Bnai Zion Medical Center.
(photo credit: Wikimedia Commons)
During the Second Lebanon war in 2006, a Hezbollah rocket just missed hitting the fuel storage facility of Haifa’s Bnai Zion Medical Center, causing management to realize the hospital’s need for fortified, underground facilities.
Bnai Zion is the only hospital in the Haifa region that has not yet been fortified against the ongoing threat of rocket attacks.
But that is about to change, thanks in part to a $3 million grant from the Leona M. and Harry B. Helmsley Charitable Trust to construct a fortified emergency department and underground hospitalization department.
“The missile hit less than 100 meters from the hospital, breaking windows, but thankfully, no one was injured,” Hospital director-general Dr. Amnon Rofe told The Jerusalem Post
on Sunday. The new facility, which will cost a total of NIS 18m., will be ready in three years, Rofe said.
The hospital has raised half of the money for construction from donors, including the Helmsley Trust and the Health Ministry, which owns the hospital and has committed itself to funding the other half. The Helmsley Trust has given more than $170m. for medical, scientific and technological institutions. The $3m. donation will enable the hospital, which was founded in 1922, to significantly increase the capacity of its current emergency room facilities, introduce advanced technology, and to remain fully operational in times of emergency.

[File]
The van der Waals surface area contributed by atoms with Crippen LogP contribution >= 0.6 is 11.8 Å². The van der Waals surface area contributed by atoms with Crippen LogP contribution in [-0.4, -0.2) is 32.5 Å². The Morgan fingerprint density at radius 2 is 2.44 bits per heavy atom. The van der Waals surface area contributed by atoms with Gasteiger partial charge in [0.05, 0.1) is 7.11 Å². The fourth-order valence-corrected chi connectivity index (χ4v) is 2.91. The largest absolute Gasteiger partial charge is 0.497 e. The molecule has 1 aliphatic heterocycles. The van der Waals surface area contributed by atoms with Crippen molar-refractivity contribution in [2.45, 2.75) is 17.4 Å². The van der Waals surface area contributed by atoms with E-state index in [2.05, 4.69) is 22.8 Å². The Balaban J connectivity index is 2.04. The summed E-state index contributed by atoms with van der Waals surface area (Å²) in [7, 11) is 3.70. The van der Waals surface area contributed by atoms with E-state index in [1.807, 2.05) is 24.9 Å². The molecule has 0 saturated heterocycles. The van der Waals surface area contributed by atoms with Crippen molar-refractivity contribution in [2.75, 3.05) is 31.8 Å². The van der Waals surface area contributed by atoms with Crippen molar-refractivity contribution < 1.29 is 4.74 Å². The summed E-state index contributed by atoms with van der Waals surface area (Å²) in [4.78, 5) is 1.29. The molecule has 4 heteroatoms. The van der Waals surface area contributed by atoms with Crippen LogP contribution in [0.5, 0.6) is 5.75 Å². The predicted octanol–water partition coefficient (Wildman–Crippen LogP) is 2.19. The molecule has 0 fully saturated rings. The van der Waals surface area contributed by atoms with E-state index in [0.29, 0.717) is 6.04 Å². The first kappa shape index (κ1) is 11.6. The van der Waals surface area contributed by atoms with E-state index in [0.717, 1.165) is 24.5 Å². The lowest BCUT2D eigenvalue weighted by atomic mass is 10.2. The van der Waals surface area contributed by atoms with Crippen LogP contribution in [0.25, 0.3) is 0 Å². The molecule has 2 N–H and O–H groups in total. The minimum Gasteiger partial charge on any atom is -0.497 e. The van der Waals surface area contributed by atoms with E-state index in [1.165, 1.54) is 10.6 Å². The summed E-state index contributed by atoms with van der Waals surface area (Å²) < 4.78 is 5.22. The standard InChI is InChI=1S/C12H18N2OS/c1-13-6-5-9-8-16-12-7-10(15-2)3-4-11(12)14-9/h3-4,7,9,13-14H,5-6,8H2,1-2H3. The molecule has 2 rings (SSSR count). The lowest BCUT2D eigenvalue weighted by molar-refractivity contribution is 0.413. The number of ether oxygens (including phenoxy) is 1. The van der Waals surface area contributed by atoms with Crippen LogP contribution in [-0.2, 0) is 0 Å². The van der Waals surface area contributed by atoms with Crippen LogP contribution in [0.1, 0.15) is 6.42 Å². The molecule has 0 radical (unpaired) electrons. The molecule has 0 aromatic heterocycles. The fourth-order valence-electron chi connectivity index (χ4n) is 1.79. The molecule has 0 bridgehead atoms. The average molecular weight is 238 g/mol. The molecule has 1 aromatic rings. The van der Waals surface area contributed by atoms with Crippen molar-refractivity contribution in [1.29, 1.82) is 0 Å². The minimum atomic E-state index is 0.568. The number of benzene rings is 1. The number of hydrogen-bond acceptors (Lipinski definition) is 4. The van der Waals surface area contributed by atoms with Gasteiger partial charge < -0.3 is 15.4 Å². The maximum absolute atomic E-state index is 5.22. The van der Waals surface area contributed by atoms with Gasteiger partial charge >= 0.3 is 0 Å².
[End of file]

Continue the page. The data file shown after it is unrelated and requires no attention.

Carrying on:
The enlarged emergency department will cover some 1,540 square meters and will accommodate 35 regular beds and 53 beds for use in emergency situations.
The underground hospitalization department, spanning more than 1,870 sq. m., will accommodate 58 beds and offer a complete range of medical services.
Rofe noted: “It’s not a matter of if, but when the next attack will come, making the fortified emergency room and underground hospitalization department our top priority. On behalf of the Bnai Zion Medical Center, I am very grateful for the Helmsley Charitable Trust’s generous gift that allows us to achieve this important goal and protect our staff and patients at all times.”
Commenting on the grant, Sandor Frankel, a Helmsley trustee, said: “The Helmsley Charitable Trust is proud to continue to support medical institutions across Israel, especially in the North and South, to serve the diverse population in the country with the most advanced technologies available in all regions and at all times. Thanks to the unique design for the new emergency department and underground hospitalization department, devised in consultation with medical professionals experienced in treating terrorism victims, the hospital will be able to continue to treat patients seamlessly even during times of emergency.”